, Volume 11, Issue 6, pp 854-863
Date: 06 Jun 2007

Housing Status and Associated Differences in HIV Risk Behaviors Among Young Injection Drug Users (IDUs)

Rent the article at a discount

Rent now

* Final gross prices may vary according to local VAT.

Get Access

Abstract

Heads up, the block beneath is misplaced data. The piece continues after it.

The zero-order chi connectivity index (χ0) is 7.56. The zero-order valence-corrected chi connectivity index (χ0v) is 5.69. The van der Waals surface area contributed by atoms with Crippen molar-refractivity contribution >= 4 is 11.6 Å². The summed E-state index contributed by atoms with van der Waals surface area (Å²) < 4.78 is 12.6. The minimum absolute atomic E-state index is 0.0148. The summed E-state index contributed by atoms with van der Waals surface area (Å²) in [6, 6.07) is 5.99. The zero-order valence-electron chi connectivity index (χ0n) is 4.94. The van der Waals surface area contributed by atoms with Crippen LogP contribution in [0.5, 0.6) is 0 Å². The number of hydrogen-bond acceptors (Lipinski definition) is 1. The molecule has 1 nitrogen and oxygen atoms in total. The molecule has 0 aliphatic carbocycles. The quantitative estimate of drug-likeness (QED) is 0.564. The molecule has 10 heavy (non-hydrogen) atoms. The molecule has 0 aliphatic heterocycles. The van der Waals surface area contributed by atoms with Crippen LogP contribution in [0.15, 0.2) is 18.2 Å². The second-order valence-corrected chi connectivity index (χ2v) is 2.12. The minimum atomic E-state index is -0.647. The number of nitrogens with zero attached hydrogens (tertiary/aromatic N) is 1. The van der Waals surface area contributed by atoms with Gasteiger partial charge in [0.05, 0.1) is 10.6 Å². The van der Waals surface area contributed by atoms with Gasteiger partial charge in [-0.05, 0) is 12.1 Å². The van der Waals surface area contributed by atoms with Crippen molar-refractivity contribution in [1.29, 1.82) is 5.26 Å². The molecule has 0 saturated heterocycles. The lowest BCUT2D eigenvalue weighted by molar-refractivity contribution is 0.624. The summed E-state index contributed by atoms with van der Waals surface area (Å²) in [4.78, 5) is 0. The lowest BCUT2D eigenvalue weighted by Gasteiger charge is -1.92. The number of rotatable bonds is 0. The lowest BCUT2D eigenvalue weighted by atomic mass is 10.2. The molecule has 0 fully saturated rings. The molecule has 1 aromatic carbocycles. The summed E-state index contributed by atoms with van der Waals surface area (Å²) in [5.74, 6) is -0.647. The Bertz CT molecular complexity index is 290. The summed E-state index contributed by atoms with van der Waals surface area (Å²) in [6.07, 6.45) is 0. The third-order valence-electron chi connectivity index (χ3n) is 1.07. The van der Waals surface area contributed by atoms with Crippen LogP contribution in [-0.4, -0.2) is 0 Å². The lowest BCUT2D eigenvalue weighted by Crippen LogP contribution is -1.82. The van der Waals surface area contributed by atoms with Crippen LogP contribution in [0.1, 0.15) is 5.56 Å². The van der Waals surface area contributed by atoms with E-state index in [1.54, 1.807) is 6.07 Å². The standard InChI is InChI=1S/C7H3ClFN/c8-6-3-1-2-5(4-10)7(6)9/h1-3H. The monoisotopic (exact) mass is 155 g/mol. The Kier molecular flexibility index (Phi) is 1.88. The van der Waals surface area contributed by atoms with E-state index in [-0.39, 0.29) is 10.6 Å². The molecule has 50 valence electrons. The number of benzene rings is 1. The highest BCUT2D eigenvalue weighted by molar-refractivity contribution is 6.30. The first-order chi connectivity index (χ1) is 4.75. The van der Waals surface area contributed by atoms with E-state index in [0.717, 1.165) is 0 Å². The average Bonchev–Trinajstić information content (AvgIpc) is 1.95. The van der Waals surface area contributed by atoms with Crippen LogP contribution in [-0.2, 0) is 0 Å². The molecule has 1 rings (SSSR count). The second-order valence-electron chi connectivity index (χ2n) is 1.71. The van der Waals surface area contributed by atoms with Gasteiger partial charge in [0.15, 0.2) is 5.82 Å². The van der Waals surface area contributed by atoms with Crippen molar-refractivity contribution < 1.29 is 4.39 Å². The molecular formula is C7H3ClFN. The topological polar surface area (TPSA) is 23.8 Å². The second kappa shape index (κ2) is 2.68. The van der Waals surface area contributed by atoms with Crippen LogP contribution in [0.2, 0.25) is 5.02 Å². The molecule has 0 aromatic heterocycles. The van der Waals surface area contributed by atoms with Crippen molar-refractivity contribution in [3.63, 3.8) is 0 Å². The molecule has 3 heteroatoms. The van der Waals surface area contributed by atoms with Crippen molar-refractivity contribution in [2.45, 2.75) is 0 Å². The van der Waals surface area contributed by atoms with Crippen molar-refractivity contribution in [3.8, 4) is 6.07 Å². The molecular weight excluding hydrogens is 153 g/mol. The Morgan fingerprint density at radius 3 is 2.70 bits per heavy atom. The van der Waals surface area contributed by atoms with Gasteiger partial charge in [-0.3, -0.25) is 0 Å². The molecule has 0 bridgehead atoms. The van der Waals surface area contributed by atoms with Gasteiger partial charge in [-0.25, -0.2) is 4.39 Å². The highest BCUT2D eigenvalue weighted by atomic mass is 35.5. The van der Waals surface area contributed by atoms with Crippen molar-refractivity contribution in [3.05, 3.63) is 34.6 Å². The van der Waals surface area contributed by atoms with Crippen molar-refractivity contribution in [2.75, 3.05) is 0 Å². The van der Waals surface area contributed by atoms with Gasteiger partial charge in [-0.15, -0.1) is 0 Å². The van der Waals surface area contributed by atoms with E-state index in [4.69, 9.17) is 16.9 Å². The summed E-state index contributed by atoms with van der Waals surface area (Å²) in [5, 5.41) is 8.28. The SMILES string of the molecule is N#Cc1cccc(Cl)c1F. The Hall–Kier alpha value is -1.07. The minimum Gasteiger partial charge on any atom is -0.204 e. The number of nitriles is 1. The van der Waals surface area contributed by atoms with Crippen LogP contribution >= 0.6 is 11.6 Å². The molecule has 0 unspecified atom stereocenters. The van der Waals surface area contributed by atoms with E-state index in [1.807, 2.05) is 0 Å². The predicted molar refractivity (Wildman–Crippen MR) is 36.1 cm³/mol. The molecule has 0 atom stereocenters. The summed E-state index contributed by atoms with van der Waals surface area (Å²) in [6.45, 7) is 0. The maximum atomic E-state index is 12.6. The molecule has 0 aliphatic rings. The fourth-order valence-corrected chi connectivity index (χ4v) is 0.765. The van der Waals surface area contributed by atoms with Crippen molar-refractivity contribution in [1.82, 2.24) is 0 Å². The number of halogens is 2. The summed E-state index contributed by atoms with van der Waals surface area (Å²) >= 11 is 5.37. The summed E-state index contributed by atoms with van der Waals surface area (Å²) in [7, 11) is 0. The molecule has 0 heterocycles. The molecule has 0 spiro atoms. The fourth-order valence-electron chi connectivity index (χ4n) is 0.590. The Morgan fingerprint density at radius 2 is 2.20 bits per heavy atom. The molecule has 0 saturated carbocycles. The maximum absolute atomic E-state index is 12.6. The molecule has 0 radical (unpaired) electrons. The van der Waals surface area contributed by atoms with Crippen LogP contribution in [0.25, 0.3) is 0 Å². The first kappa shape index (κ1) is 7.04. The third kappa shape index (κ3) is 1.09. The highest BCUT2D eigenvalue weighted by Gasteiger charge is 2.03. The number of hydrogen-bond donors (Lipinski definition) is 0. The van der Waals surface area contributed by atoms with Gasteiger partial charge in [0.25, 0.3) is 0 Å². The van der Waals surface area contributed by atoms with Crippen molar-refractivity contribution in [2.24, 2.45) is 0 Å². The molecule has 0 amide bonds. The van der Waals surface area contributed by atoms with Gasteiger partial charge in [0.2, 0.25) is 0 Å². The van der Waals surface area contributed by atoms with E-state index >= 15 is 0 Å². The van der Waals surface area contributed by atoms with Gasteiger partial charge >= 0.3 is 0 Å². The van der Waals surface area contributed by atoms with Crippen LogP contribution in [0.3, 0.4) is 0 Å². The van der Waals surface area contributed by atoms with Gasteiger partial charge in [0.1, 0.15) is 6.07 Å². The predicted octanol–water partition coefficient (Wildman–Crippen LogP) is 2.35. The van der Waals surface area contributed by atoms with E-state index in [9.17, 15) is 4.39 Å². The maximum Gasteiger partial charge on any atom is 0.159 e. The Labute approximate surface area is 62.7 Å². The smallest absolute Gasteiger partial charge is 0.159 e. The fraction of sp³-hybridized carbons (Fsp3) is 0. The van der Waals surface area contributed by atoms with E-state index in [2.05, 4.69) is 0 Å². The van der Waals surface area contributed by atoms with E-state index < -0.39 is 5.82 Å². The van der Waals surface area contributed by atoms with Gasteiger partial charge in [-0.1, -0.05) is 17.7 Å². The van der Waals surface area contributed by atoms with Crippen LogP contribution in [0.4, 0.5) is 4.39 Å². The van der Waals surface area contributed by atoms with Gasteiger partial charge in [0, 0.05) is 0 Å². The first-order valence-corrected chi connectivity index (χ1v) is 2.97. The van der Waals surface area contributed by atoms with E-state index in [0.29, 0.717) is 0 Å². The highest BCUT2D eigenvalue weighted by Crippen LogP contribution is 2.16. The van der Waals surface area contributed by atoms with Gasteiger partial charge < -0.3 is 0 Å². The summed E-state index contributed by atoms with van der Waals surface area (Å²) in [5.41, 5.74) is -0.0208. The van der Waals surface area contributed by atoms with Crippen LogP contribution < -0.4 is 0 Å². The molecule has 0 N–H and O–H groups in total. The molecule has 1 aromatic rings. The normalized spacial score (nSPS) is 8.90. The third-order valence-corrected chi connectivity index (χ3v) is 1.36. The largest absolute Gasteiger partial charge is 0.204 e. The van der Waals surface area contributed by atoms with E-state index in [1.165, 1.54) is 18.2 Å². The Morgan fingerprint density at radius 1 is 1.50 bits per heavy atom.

Using cross-sectional analysis we examined residential status and associated differences in HIV risk behaviors among 3266 young IDUs enrolled in an HIV prevention trial. A three-level outcome (homeless (37%), equivocally housed (17%), housed (46%)) was defined based on responses to two questions assessing subjective and objective criteria for homelessness: “equivocally housed” participants were discordant on these measures. In multivariate analysis, antecedents of homelessness were having lived in an out-of-home placement, been thrown out of the home or in juvenile detention, and experienced childhood abuse; while correlates included receiving income from other and illegal sources, drinking alcohol or using methamphetamine at least daily, using shooting galleries, backloading, and sex work. A subset of these variables was associated with being equivocally housed. HIV risk varies by housing status, with homeless IDUs at highest risk. Programs for IDUs should utilize a more specific definition of residential status to target IDUs needing intervention.